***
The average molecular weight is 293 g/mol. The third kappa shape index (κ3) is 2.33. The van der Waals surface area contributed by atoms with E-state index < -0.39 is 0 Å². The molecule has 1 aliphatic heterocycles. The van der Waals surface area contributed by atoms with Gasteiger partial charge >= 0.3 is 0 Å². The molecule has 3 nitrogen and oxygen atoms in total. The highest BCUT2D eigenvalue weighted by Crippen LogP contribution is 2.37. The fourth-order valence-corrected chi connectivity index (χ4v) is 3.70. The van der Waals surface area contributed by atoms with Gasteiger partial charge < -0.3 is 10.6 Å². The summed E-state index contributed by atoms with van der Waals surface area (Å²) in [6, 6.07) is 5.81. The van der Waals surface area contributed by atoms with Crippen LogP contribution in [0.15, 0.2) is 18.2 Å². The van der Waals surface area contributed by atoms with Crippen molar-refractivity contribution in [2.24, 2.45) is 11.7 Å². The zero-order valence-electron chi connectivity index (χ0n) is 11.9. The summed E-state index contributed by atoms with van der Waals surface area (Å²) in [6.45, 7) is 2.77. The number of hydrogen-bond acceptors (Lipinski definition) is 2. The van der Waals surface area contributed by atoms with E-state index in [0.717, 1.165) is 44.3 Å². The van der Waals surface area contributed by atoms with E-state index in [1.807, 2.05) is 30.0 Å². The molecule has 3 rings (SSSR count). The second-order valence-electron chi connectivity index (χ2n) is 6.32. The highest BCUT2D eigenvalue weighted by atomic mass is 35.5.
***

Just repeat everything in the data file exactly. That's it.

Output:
The average molecular weight is 293 g/mol. The third kappa shape index (κ3) is 2.33. The van der Waals surface area contributed by atoms with E-state index < -0.39 is 0 Å². The molecule has 1 aliphatic heterocycles. The van der Waals surface area contributed by atoms with Gasteiger partial charge >= 0.3 is 0 Å². The molecule has 3 nitrogen and oxygen atoms in total. The highest BCUT2D eigenvalue weighted by Crippen LogP contribution is 2.37. The fourth-order valence-corrected chi connectivity index (χ4v) is 3.70. The van der Waals surface area contributed by atoms with Gasteiger partial charge < -0.3 is 10.6 Å². The summed E-state index contributed by atoms with van der Waals surface area (Å²) in [6, 6.07) is 5.81. The van der Waals surface area contributed by atoms with Crippen LogP contribution in [0.15, 0.2) is 18.2 Å². The van der Waals surface area contributed by atoms with Crippen molar-refractivity contribution in [2.24, 2.45) is 11.7 Å². The zero-order valence-electron chi connectivity index (χ0n) is 11.9. The summed E-state index contributed by atoms with van der Waals surface area (Å²) in [6.45, 7) is 2.77. The number of hydrogen-bond acceptors (Lipinski definition) is 2. The van der Waals surface area contributed by atoms with E-state index in [0.717, 1.165) is 44.3 Å². The van der Waals surface area contributed by atoms with E-state index in [1.807, 2.05) is 30.0 Å². The molecule has 3 rings (SSSR count). The second-order valence-electron chi connectivity index (χ2n) is 6.32. The highest BCUT2D eigenvalue weighted by atomic mass is 35.5.